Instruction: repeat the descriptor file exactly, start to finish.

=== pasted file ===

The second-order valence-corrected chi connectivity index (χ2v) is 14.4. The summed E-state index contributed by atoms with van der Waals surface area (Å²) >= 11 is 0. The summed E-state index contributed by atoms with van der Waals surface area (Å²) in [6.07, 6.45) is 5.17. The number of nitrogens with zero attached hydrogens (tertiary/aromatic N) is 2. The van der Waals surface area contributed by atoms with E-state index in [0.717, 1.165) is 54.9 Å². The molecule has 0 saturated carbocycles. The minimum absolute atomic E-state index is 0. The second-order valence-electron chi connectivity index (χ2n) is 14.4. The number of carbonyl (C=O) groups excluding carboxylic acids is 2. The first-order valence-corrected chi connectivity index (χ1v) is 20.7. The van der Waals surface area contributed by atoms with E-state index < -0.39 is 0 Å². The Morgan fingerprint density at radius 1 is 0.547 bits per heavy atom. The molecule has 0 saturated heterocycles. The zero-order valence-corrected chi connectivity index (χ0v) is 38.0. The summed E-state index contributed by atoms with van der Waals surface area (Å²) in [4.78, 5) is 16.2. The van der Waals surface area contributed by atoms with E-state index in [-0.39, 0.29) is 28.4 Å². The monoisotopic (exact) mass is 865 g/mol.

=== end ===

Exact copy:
The second-order valence-corrected chi connectivity index (χ2v) is 14.4. The summed E-state index contributed by atoms with van der Waals surface area (Å²) >= 11 is 0. The summed E-state index contributed by atoms with van der Waals surface area (Å²) in [6.07, 6.45) is 5.17. The number of nitrogens with zero attached hydrogens (tertiary/aromatic N) is 2. The van der Waals surface area contributed by atoms with E-state index in [0.717, 1.165) is 54.9 Å². The molecule has 0 saturated carbocycles. The minimum absolute atomic E-state index is 0. The second-order valence-electron chi connectivity index (χ2n) is 14.4. The number of carbonyl (C=O) groups excluding carboxylic acids is 2. The first-order valence-corrected chi connectivity index (χ1v) is 20.7. The van der Waals surface area contributed by atoms with E-state index < -0.39 is 0 Å². The Morgan fingerprint density at radius 1 is 0.547 bits per heavy atom. The molecule has 0 saturated heterocycles. The zero-order valence-corrected chi connectivity index (χ0v) is 38.0. The summed E-state index contributed by atoms with van der Waals surface area (Å²) in [4.78, 5) is 16.2. The van der Waals surface area contributed by atoms with E-state index in [-0.39, 0.29) is 28.4 Å². The monoisotopic (exact) mass is 865 g/mol.